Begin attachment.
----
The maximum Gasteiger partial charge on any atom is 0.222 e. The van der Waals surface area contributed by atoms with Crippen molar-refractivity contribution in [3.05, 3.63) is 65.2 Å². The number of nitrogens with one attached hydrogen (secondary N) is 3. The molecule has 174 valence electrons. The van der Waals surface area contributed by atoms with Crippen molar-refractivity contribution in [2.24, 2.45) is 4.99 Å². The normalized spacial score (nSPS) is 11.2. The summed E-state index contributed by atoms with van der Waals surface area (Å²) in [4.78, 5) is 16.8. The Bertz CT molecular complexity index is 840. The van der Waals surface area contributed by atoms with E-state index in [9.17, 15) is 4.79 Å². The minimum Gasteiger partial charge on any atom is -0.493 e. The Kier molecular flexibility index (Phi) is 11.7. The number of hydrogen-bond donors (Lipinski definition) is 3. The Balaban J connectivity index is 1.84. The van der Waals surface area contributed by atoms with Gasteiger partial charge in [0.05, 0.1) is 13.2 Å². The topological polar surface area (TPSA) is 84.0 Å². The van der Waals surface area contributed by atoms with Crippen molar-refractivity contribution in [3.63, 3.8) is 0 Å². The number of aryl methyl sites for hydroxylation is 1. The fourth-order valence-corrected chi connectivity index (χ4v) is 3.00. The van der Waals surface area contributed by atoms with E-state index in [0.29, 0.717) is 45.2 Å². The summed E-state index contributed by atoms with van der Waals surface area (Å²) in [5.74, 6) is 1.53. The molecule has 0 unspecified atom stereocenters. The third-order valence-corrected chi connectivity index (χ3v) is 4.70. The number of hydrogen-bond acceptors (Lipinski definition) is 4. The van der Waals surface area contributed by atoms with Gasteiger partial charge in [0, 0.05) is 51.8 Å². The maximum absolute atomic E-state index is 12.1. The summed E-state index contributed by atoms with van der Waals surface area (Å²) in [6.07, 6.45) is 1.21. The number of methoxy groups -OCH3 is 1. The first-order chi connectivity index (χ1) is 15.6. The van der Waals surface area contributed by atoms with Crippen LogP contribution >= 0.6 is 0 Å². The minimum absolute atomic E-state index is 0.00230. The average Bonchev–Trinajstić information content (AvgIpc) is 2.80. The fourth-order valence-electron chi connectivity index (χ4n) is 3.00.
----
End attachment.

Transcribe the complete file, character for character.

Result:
The maximum Gasteiger partial charge on any atom is 0.222 e. The van der Waals surface area contributed by atoms with Crippen molar-refractivity contribution in [3.05, 3.63) is 65.2 Å². The number of nitrogens with one attached hydrogen (secondary N) is 3. The molecule has 174 valence electrons. The van der Waals surface area contributed by atoms with Crippen molar-refractivity contribution in [2.24, 2.45) is 4.99 Å². The normalized spacial score (nSPS) is 11.2. The summed E-state index contributed by atoms with van der Waals surface area (Å²) in [4.78, 5) is 16.8. The Bertz CT molecular complexity index is 840. The van der Waals surface area contributed by atoms with E-state index in [9.17, 15) is 4.79 Å². The minimum Gasteiger partial charge on any atom is -0.493 e. The Kier molecular flexibility index (Phi) is 11.7. The number of hydrogen-bond donors (Lipinski definition) is 3. The Balaban J connectivity index is 1.84. The van der Waals surface area contributed by atoms with Gasteiger partial charge in [0.05, 0.1) is 13.2 Å². The topological polar surface area (TPSA) is 84.0 Å². The van der Waals surface area contributed by atoms with Crippen molar-refractivity contribution in [3.63, 3.8) is 0 Å². The number of aryl methyl sites for hydroxylation is 1. The fourth-order valence-corrected chi connectivity index (χ4v) is 3.00. The van der Waals surface area contributed by atoms with E-state index in [0.29, 0.717) is 45.2 Å². The summed E-state index contributed by atoms with van der Waals surface area (Å²) in [5.74, 6) is 1.53. The molecule has 0 unspecified atom stereocenters. The third-order valence-corrected chi connectivity index (χ3v) is 4.70. The number of hydrogen-bond acceptors (Lipinski definition) is 4. The van der Waals surface area contributed by atoms with Gasteiger partial charge in [0, 0.05) is 51.8 Å². The maximum absolute atomic E-state index is 12.1. The summed E-state index contributed by atoms with van der Waals surface area (Å²) in [6.07, 6.45) is 1.21. The number of methoxy groups -OCH3 is 1. The first-order chi connectivity index (χ1) is 15.6. The van der Waals surface area contributed by atoms with Crippen LogP contribution >= 0.6 is 0 Å². The minimum absolute atomic E-state index is 0.00230. The average Bonchev–Trinajstić information content (AvgIpc) is 2.80. The fourth-order valence-electron chi connectivity index (χ4n) is 3.00.